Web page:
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Kenyan white giraffes killed by poachers in latest confirmation that humans suck

 
On Tuesday March 10 the Ishaqbini-Hirola Community Conservancy of Garissa county in eastern Kenya posted the sad news that two of their three white giraffes had been found dead.

The bodies were in a largely skeletal state but it was possible to determine that the animals had been shot by poachers, rather than dying from natural causes or predators. They had been dead for three or four months.

The mother was first discovered in 2017 and bore a male calf that year, also white but with ghostly outlines of the usual mottled spots. In summer 2019 she had a female calf and for a brief time the family of three white giraffes stuck together, delighting tourists. Only the baby calf was found dead with the mother.

Large scale floods in November and December, after a couple years of drought conditions, made it difficult for the conservancy’s rangers to patrol, and caused most of the distinctive game (the conservancy was founded to protect the hirola, a unique species of antelope) to move well away from their usual ranges. In January and February patrols were interrupted by an infiltration of militias from Somalia believed to be affiliated with al-Shabaab, a group which has carried out some savage terrorist attacks in Garissa, and it was not wished to expose the rangers to attack or hostage-taking. Because of these delays it is unlikely that the exact circumstances of the poaching can be determined.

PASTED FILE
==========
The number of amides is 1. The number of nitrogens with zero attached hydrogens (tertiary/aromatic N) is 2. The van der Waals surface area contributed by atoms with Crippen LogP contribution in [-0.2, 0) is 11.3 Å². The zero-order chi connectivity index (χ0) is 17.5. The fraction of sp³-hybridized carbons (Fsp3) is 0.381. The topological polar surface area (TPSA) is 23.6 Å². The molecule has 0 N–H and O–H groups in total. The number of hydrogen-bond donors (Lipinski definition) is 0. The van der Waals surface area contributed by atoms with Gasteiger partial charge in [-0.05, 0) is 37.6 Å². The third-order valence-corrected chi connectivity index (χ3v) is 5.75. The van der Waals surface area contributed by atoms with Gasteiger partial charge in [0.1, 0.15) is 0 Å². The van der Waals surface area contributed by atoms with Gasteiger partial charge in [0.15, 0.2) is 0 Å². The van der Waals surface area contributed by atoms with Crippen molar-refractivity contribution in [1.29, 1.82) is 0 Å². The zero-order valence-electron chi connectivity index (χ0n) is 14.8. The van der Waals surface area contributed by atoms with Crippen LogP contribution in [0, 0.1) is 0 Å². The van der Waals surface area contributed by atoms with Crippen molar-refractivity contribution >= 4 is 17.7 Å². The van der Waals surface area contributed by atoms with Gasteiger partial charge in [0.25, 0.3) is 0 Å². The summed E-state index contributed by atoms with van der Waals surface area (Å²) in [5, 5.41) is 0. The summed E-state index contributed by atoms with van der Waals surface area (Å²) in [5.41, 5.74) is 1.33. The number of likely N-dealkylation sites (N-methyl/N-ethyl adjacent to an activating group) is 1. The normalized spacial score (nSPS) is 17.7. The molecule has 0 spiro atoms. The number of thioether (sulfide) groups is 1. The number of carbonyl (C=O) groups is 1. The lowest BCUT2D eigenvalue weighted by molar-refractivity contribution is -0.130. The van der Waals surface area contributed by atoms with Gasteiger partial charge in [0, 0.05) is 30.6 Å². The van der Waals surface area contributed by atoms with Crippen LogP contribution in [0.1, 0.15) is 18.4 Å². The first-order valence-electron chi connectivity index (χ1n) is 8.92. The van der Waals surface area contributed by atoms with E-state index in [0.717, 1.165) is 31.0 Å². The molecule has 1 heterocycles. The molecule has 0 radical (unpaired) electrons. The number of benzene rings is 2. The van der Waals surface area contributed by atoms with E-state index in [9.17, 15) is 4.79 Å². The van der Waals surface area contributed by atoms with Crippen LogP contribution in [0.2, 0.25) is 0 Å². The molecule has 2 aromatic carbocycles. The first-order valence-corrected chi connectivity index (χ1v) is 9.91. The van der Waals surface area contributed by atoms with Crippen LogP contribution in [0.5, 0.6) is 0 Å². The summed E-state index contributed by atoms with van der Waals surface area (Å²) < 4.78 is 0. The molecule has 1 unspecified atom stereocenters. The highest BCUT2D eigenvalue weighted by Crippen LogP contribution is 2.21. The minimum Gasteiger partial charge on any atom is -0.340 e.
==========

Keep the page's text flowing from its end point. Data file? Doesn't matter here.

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Biologists distinguish genetic traits causing pale white skin as albinisms (from Latin for white) if the body’s melanin production completely fails, or leucisms (from Greek for white) if melanin is selectively suppressed. The giraffes were a case of leucism, since their eyes were dark. In human albinos the eyes can be green (a tint not dependent on melanin) but not brown: commonly they are pink (from hemoglobin in the blood as the only colored substance) and the vision is subject to damage in bright light. The nearest thing to a leucism in humans is a poorly-understood condition called vitiligo, in which melanin production shuts down in irregular patches later in life; occasionally pigmentation fades all over the skin, most famously in the cases of Andrew Warhol and Michael Jackson. But while there is a genetic predisposition to vitiligo, the onset is some kind of autoimmune disorder of unknown trigger.

Leucisms are found in many species of ungulate (hoofed mammal), but typically the white is part of a disruptive camouflaging pattern. The old conundrum “Is a zebra a black horse with white stripes or a white horse with black stripes?” does have an answer: it is a black horse with white stripes, as seen most clearly in the subspecies called quagga, mostly dark brown with white stripes only on the forequarters. The quagga went extinct in 1883 but has been revived through selective breeding.

The striped pattern of the zebra confuses not only large cats but even flies, which have difficulty landing on a zebra.

Many breeds of cow, such as the Holstein, are largely white but with mottled patches of color in a less dramatic version of the zebra’s camouflage. Piebald moose are sometimes seen in Sweden and Canada, and in extreme cases nearly the entire body is white with only tiny flecks of brown.